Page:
And now, O Lord, hear their threats, and give us, your servants, great boldness in preaching your word. Stretch out your hand with healing power; may miraculous signs and wonders be done through the name of your holy servant Jesus.”
~ Acts 4:29-30 NLT
What did the church pray for in the face of persecution? Greater boldness. Greater power. A greater witness.
And God answered that prayer, not by fixing the persecution problem, but by changing the variables…
After this prayer, the meeting place shook, and they were all filled with the Holy Spirit. Then they preached the word of God with boldness. All the believers were united in heart and mind. And they felt that what they owned was not their own, so they shared everything they had.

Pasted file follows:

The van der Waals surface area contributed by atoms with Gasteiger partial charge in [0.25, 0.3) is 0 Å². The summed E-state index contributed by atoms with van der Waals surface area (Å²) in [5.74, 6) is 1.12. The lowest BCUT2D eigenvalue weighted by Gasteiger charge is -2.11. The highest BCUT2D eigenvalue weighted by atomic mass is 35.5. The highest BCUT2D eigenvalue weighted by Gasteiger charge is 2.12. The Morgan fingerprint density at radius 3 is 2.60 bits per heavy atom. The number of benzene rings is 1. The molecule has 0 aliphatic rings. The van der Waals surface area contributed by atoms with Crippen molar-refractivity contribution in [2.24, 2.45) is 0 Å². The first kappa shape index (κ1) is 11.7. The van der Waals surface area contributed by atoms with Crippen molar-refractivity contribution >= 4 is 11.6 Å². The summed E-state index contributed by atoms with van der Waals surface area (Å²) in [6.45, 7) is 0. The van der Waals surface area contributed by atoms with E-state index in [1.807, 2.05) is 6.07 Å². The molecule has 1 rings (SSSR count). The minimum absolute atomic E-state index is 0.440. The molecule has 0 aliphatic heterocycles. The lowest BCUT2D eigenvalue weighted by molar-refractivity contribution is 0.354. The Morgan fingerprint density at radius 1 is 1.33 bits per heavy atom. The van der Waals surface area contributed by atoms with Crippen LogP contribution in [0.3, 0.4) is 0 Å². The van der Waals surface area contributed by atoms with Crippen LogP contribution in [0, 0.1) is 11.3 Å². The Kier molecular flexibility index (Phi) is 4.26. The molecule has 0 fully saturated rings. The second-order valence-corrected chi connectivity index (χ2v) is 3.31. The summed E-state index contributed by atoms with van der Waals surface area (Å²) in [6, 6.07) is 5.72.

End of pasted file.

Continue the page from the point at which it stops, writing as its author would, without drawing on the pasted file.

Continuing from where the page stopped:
~ Acts 4:31-32
We sometimes place a burden on prayer that praying was never meant to handle. We treat prayer like a magic formula.
If I say these words, the problem will instantly go away…
What we essentially say to God is, “God, I’ve got this issue, and I’m asking you to fix it for me…”
And when the problem doesn’t resolve or go away quickly, we feel disappointed with God, discouraged about our circumstances, and disgusted with our own lack of faith.
What if, instead of expecting praying to “fix” all of our negative circumstances, we trusted instead that God designed prayer to change the variables.
Could it be that when I’m asking for God to fix my broken finances, his real desire is to change and grow my ability to manage my finances?
Perhaps, instead of miraculously fixing areas of conflict in my marriage, God’s real aim is to change me and my spouse to be more like Jesus to each other.
God often heals and provides in response to prayer in dramatic and miraculous ways. I’ve seen it. I believe in it.
But more often, he goes to work changing us and the people around us from the inside out—sometimes slowly and progressively—to be able to handle our challenges in different ways.